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Functional connectivity changes in core resting state networks are associated with cognitive performance in systemic lupus erythematosus

Nystedt, Jessika LU ; Mannfolk, Peter LU ; Jönsen, Andreas LU ; Nilsson, Petra LU ; Strandberg, Tor O. LU and Sundgren, Pia C. LU (2019) In Journal of Comparative Neurology 527(11). p.1837-1856
Abstract

To investigate core resting state networks in SLE patients with and without neuropsychiatric symptoms by examining functional connectivity changes correlating with results of cognitive testing. Structural MRI and resting state-fMRI (rs-fMRI) were performed in 61 female SLE patients (mean age: 36.8 years, range 18.2–52.0 years) and 20 healthy controls (HC) (mean age 36.2 years, range 23.3–52.2 years) in conjunction with clinical examination and cognitive testing. Alterations in core resting state networks, not found in our healthy controls sample, correlated with cognitive performance gauged by neuropsychological tests in non-neuropsychiatric SLE (nNP) as well as in neuropsychiatric SLE patients (NP). The observed pattern of increased... (More)

To investigate core resting state networks in SLE patients with and without neuropsychiatric symptoms by examining functional connectivity changes correlating with results of cognitive testing. Structural MRI and resting state-fMRI (rs-fMRI) were performed in 61 female SLE patients (mean age: 36.8 years, range 18.2–52.0 years) and 20 healthy controls (HC) (mean age 36.2 years, range 23.3–52.2 years) in conjunction with clinical examination and cognitive testing. Alterations in core resting state networks, not found in our healthy controls sample, correlated with cognitive performance gauged by neuropsychological tests in non-neuropsychiatric SLE (nNP) as well as in neuropsychiatric SLE patients (NP). The observed pattern of increased functional connectivity in core resting state networks correlated with reduced cognitive performance on all cognitive domains tested and with a heavy focus on DM, CE, and DM–CE in the NP subgroup. Furthermore, we found that the observed alterations in memory and psychomotor speed correlated with disease duration. In SLE patients both with and without clinically overt neuropsychiatric manifestations, we found changes in the functional connectivity of core resting state networks essential to cognitive functions. These findings may represent a rewiring of functional architecture in response to neuronal damage and could indicate suboptimal compensatory mechanisms at play.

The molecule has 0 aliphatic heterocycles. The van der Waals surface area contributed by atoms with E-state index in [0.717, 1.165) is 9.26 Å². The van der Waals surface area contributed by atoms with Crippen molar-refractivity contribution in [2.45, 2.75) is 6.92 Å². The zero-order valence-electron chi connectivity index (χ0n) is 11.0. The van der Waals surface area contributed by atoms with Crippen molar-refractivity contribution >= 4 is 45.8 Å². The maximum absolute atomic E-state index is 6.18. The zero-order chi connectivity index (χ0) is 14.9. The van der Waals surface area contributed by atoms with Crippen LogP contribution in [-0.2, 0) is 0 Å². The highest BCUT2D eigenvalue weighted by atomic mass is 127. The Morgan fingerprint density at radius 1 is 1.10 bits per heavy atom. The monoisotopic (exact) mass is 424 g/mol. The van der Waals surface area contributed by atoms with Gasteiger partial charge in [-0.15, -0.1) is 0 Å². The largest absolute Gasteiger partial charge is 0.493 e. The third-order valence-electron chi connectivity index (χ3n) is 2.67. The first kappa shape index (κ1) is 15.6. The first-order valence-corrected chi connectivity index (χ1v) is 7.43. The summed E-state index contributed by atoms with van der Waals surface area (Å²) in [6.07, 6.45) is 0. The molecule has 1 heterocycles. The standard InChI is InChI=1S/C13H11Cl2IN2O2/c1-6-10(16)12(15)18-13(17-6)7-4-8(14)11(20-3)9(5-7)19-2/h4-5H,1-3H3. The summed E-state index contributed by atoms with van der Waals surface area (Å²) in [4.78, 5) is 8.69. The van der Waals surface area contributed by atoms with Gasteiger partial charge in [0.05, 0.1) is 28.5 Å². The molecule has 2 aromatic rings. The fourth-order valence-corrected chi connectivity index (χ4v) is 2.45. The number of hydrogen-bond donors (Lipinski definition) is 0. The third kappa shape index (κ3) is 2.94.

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author
organization
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type
Contribution to journal
publication status
published
subject
keywords
brain connectivity, cognitive dysfunction, functional connectivity, MRI, neuropsychiatric systemic lupus erythematosus, resting state functional MRI, RRID:SCR_001476, RRID:SCR_004757, RRID:SCR_005283, RRID:SCR_005927, SLE, systemic lupus erythematosus
in
Journal of Comparative Neurology
volume
527
issue
11
pages
1837 - 1856
publisher
John Wiley & Sons
external identifiers
  • scopus:85061916940
  • pmid:30707449
ISSN
0021-9967
DOI
10.1002/cne.24656
language
English
LU publication?
yes
id
58a3cc47-4980-4be1-ad35-8e40bec7a302
date added to LUP
2019-03-04 09:10:12
date last changed
2019-12-03 03:00:39
@article{58a3cc47-4980-4be1-ad35-8e40bec7a302,
  abstract     = {<p>To investigate core resting state networks in SLE patients with and without neuropsychiatric symptoms by examining functional connectivity changes correlating with results of cognitive testing. Structural MRI and resting state-fMRI (rs-fMRI) were performed in 61 female SLE patients (mean age: 36.8 years, range 18.2–52.0 years) and 20 healthy controls (HC) (mean age 36.2 years, range 23.3–52.2 years) in conjunction with clinical examination and cognitive testing. Alterations in core resting state networks, not found in our healthy controls sample, correlated with cognitive performance gauged by neuropsychological tests in non-neuropsychiatric SLE (nNP) as well as in neuropsychiatric SLE patients (NP). The observed pattern of increased functional connectivity in core resting state networks correlated with reduced cognitive performance on all cognitive domains tested and with a heavy focus on DM, CE, and DM–CE in the NP subgroup. Furthermore, we found that the observed alterations in memory and psychomotor speed correlated with disease duration. In SLE patients both with and without clinically overt neuropsychiatric manifestations, we found changes in the functional connectivity of core resting state networks essential to cognitive functions. These findings may represent a rewiring of functional architecture in response to neuronal damage and could indicate suboptimal compensatory mechanisms at play.</p>},
  author       = {Nystedt, Jessika and Mannfolk, Peter and Jönsen, Andreas and Nilsson, Petra and Strandberg, Tor O. and Sundgren, Pia C.},
  issn         = {0021-9967},
  language     = {eng},
  month        = {02},
  number       = {11},
  pages        = {1837--1856},
  publisher    = {John Wiley & Sons},
  series       = {Journal of Comparative Neurology},
  title        = {Functional connectivity changes in core resting state networks are associated with cognitive performance in systemic lupus erythematosus},
  url          = {http://dx.doi.org/10.1002/cne.24656},
  doi          = {10.1002/cne.24656},
  volume       = {527},
  year         = {2019},
}